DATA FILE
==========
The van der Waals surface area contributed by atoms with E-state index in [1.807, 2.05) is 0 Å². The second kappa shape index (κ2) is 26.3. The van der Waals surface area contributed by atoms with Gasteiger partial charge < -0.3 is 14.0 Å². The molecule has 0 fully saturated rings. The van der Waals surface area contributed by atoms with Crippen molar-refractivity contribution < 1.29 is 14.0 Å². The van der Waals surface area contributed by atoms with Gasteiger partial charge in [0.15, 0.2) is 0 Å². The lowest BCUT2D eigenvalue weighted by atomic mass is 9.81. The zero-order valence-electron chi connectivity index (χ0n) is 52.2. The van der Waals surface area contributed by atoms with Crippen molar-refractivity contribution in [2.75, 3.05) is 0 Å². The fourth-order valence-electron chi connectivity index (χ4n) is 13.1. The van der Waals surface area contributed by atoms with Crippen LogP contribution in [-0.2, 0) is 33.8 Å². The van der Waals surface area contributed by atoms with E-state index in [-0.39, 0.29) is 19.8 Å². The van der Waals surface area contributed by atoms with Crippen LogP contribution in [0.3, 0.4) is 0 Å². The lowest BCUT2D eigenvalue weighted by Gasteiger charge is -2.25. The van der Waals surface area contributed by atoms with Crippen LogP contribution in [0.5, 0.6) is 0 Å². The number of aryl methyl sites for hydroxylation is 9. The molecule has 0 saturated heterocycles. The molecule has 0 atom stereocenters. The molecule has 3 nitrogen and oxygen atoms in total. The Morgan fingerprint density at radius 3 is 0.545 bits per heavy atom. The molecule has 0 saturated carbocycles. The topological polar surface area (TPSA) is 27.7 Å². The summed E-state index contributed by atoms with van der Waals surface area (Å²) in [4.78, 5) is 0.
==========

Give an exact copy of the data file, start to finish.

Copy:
The van der Waals surface area contributed by atoms with E-state index in [1.807, 2.05) is 0 Å². The second kappa shape index (κ2) is 26.3. The van der Waals surface area contributed by atoms with Gasteiger partial charge < -0.3 is 14.0 Å². The molecule has 0 fully saturated rings. The van der Waals surface area contributed by atoms with Crippen molar-refractivity contribution < 1.29 is 14.0 Å². The van der Waals surface area contributed by atoms with Gasteiger partial charge in [0.15, 0.2) is 0 Å². The lowest BCUT2D eigenvalue weighted by atomic mass is 9.81. The zero-order valence-electron chi connectivity index (χ0n) is 52.2. The van der Waals surface area contributed by atoms with Crippen molar-refractivity contribution in [2.75, 3.05) is 0 Å². The fourth-order valence-electron chi connectivity index (χ4n) is 13.1. The van der Waals surface area contributed by atoms with Crippen LogP contribution in [-0.2, 0) is 33.8 Å². The van der Waals surface area contributed by atoms with E-state index in [-0.39, 0.29) is 19.8 Å². The van der Waals surface area contributed by atoms with Crippen LogP contribution in [0.3, 0.4) is 0 Å². The lowest BCUT2D eigenvalue weighted by Gasteiger charge is -2.25. The van der Waals surface area contributed by atoms with Crippen LogP contribution in [0.5, 0.6) is 0 Å². The number of aryl methyl sites for hydroxylation is 9. The molecule has 0 saturated heterocycles. The molecule has 0 atom stereocenters. The molecule has 3 nitrogen and oxygen atoms in total. The Morgan fingerprint density at radius 3 is 0.545 bits per heavy atom. The molecule has 0 saturated carbocycles. The topological polar surface area (TPSA) is 27.7 Å². The summed E-state index contributed by atoms with van der Waals surface area (Å²) in [4.78, 5) is 0.